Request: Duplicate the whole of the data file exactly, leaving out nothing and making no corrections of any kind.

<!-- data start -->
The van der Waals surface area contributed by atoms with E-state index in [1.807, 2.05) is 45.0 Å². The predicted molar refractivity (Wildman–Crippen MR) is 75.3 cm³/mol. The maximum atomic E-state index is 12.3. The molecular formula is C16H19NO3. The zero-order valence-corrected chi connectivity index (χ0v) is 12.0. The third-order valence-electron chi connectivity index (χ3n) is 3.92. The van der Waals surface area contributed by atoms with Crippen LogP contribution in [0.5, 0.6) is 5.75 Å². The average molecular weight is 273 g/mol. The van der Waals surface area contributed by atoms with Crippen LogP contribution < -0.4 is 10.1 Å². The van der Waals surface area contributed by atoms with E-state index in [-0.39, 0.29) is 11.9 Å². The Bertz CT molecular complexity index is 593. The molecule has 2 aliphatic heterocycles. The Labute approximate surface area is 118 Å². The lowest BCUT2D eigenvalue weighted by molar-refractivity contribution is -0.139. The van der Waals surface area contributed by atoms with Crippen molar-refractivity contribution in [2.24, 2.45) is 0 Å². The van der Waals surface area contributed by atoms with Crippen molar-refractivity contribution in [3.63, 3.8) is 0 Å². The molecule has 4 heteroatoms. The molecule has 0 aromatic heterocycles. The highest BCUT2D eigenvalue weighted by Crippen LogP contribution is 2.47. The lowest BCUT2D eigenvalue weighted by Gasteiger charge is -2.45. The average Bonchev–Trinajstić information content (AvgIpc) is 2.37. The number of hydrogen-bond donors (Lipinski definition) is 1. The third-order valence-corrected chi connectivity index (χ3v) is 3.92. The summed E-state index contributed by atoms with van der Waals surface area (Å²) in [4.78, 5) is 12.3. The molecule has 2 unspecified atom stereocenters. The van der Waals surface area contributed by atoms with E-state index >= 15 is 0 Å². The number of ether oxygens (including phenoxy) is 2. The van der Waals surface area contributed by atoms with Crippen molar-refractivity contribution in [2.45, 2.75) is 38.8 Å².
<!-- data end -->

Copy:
The van der Waals surface area contributed by atoms with E-state index in [1.807, 2.05) is 45.0 Å². The predicted molar refractivity (Wildman–Crippen MR) is 75.3 cm³/mol. The maximum atomic E-state index is 12.3. The molecular formula is C16H19NO3. The zero-order valence-corrected chi connectivity index (χ0v) is 12.0. The third-order valence-electron chi connectivity index (χ3n) is 3.92. The van der Waals surface area contributed by atoms with Crippen LogP contribution in [0.5, 0.6) is 5.75 Å². The average molecular weight is 273 g/mol. The van der Waals surface area contributed by atoms with Crippen LogP contribution < -0.4 is 10.1 Å². The van der Waals surface area contributed by atoms with E-state index in [-0.39, 0.29) is 11.9 Å². The Bertz CT molecular complexity index is 593. The molecule has 2 aliphatic heterocycles. The Labute approximate surface area is 118 Å². The lowest BCUT2D eigenvalue weighted by molar-refractivity contribution is -0.139. The van der Waals surface area contributed by atoms with Crippen molar-refractivity contribution in [2.24, 2.45) is 0 Å². The van der Waals surface area contributed by atoms with Crippen molar-refractivity contribution in [3.63, 3.8) is 0 Å². The molecule has 4 heteroatoms. The molecule has 0 aromatic heterocycles. The highest BCUT2D eigenvalue weighted by Crippen LogP contribution is 2.47. The lowest BCUT2D eigenvalue weighted by Gasteiger charge is -2.45. The average Bonchev–Trinajstić information content (AvgIpc) is 2.37. The number of hydrogen-bond donors (Lipinski definition) is 1. The third-order valence-corrected chi connectivity index (χ3v) is 3.92. The summed E-state index contributed by atoms with van der Waals surface area (Å²) in [4.78, 5) is 12.3. The molecule has 2 unspecified atom stereocenters. The van der Waals surface area contributed by atoms with E-state index >= 15 is 0 Å². The number of ether oxygens (including phenoxy) is 2. The van der Waals surface area contributed by atoms with Crippen molar-refractivity contribution in [2.45, 2.75) is 38.8 Å².